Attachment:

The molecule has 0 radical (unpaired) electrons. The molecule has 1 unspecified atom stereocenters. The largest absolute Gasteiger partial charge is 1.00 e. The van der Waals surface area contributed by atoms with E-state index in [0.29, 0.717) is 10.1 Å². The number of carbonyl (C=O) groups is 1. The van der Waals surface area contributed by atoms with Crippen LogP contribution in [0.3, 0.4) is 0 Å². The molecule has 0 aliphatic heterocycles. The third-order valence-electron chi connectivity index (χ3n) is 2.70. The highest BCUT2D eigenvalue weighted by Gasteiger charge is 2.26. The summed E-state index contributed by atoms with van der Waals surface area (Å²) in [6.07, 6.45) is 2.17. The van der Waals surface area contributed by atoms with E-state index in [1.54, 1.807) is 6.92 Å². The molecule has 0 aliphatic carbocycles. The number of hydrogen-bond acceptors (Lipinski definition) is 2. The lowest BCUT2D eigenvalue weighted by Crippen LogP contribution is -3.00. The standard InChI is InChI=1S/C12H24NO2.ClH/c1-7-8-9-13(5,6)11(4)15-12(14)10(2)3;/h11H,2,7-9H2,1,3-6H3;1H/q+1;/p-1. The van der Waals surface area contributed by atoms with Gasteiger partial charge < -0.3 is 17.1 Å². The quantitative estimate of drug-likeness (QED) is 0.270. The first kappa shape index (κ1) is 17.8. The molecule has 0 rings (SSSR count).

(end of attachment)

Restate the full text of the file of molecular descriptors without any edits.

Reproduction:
The molecule has 0 radical (unpaired) electrons. The molecule has 1 unspecified atom stereocenters. The largest absolute Gasteiger partial charge is 1.00 e. The van der Waals surface area contributed by atoms with E-state index in [0.29, 0.717) is 10.1 Å². The number of carbonyl (C=O) groups is 1. The van der Waals surface area contributed by atoms with Crippen LogP contribution in [0.3, 0.4) is 0 Å². The molecule has 0 aliphatic heterocycles. The third-order valence-electron chi connectivity index (χ3n) is 2.70. The highest BCUT2D eigenvalue weighted by Gasteiger charge is 2.26. The summed E-state index contributed by atoms with van der Waals surface area (Å²) in [6.07, 6.45) is 2.17. The van der Waals surface area contributed by atoms with E-state index in [1.54, 1.807) is 6.92 Å². The molecule has 0 aliphatic carbocycles. The number of hydrogen-bond acceptors (Lipinski definition) is 2. The lowest BCUT2D eigenvalue weighted by Crippen LogP contribution is -3.00. The standard InChI is InChI=1S/C12H24NO2.ClH/c1-7-8-9-13(5,6)11(4)15-12(14)10(2)3;/h11H,2,7-9H2,1,3-6H3;1H/q+1;/p-1. The van der Waals surface area contributed by atoms with Gasteiger partial charge < -0.3 is 17.1 Å². The quantitative estimate of drug-likeness (QED) is 0.270. The first kappa shape index (κ1) is 17.8. The molecule has 0 rings (SSSR count).